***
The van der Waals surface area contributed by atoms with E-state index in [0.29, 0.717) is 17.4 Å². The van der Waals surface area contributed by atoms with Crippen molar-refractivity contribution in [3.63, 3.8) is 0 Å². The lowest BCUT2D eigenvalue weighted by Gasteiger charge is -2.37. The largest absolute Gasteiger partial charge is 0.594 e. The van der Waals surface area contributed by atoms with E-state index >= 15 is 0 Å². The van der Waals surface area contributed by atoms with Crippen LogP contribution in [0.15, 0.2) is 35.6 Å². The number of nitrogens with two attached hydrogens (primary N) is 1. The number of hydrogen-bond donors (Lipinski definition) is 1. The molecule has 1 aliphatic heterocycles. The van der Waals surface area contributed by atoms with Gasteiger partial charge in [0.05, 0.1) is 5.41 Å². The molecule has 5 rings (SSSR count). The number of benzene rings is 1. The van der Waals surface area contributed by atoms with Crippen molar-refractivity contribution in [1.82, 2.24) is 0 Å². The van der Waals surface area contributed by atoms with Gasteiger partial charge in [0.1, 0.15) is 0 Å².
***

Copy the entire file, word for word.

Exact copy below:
The van der Waals surface area contributed by atoms with E-state index in [0.29, 0.717) is 17.4 Å². The van der Waals surface area contributed by atoms with Crippen molar-refractivity contribution in [3.63, 3.8) is 0 Å². The lowest BCUT2D eigenvalue weighted by Gasteiger charge is -2.37. The largest absolute Gasteiger partial charge is 0.594 e. The van der Waals surface area contributed by atoms with E-state index >= 15 is 0 Å². The van der Waals surface area contributed by atoms with Crippen LogP contribution in [0.15, 0.2) is 35.6 Å². The number of nitrogens with two attached hydrogens (primary N) is 1. The number of hydrogen-bond donors (Lipinski definition) is 1. The molecule has 1 aliphatic heterocycles. The van der Waals surface area contributed by atoms with Gasteiger partial charge in [0.05, 0.1) is 5.41 Å². The molecule has 5 rings (SSSR count). The number of benzene rings is 1. The van der Waals surface area contributed by atoms with Crippen molar-refractivity contribution in [1.82, 2.24) is 0 Å². The van der Waals surface area contributed by atoms with Gasteiger partial charge in [0.1, 0.15) is 0 Å².